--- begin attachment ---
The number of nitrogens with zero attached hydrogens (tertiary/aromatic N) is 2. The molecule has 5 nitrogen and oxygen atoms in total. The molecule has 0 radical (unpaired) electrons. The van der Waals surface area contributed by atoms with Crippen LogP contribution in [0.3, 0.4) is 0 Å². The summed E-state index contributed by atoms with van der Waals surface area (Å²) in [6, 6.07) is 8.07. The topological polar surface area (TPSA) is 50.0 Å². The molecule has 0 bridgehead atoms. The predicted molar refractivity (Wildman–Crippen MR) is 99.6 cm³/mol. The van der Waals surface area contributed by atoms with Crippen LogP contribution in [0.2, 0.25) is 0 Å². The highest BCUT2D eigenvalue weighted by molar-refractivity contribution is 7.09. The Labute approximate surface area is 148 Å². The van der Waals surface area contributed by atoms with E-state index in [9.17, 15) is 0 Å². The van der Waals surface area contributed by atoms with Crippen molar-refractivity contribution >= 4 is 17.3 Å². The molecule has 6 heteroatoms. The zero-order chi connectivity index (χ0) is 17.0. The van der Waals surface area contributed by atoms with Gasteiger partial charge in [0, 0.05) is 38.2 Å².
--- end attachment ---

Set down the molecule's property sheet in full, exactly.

The number of nitrogens with zero attached hydrogens (tertiary/aromatic N) is 2. The molecule has 5 nitrogen and oxygen atoms in total. The molecule has 0 radical (unpaired) electrons. The van der Waals surface area contributed by atoms with Crippen LogP contribution in [0.3, 0.4) is 0 Å². The summed E-state index contributed by atoms with van der Waals surface area (Å²) in [6, 6.07) is 8.07. The topological polar surface area (TPSA) is 50.0 Å². The molecule has 0 bridgehead atoms. The predicted molar refractivity (Wildman–Crippen MR) is 99.6 cm³/mol. The van der Waals surface area contributed by atoms with Crippen LogP contribution in [0.2, 0.25) is 0 Å². The highest BCUT2D eigenvalue weighted by molar-refractivity contribution is 7.09. The Labute approximate surface area is 148 Å². The van der Waals surface area contributed by atoms with E-state index in [9.17, 15) is 0 Å². The van der Waals surface area contributed by atoms with Crippen molar-refractivity contribution >= 4 is 17.3 Å². The molecule has 6 heteroatoms. The zero-order chi connectivity index (χ0) is 17.0. The van der Waals surface area contributed by atoms with Gasteiger partial charge in [0, 0.05) is 38.2 Å².